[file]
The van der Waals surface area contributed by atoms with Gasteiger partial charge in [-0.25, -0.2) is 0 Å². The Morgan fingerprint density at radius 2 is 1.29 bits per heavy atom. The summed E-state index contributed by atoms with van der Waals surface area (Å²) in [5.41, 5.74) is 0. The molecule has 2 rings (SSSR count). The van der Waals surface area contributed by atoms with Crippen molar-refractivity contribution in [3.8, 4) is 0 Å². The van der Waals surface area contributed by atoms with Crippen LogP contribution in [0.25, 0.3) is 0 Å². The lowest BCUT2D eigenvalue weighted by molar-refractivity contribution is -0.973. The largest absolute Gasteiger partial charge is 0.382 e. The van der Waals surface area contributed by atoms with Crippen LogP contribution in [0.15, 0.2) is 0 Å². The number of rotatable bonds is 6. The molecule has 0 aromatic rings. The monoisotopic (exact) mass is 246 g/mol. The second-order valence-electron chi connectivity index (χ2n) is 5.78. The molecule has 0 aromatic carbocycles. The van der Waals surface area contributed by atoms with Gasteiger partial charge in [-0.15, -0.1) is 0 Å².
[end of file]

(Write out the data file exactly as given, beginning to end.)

The van der Waals surface area contributed by atoms with Gasteiger partial charge in [-0.25, -0.2) is 0 Å². The Morgan fingerprint density at radius 2 is 1.29 bits per heavy atom. The summed E-state index contributed by atoms with van der Waals surface area (Å²) in [5.41, 5.74) is 0. The molecule has 2 rings (SSSR count). The van der Waals surface area contributed by atoms with Crippen molar-refractivity contribution in [3.8, 4) is 0 Å². The van der Waals surface area contributed by atoms with Crippen LogP contribution in [0.25, 0.3) is 0 Å². The lowest BCUT2D eigenvalue weighted by molar-refractivity contribution is -0.973. The largest absolute Gasteiger partial charge is 0.382 e. The van der Waals surface area contributed by atoms with Crippen LogP contribution in [0.15, 0.2) is 0 Å². The number of rotatable bonds is 6. The molecule has 0 aromatic rings. The monoisotopic (exact) mass is 246 g/mol. The second-order valence-electron chi connectivity index (χ2n) is 5.78. The molecule has 0 aromatic carbocycles. The van der Waals surface area contributed by atoms with Gasteiger partial charge in [-0.15, -0.1) is 0 Å².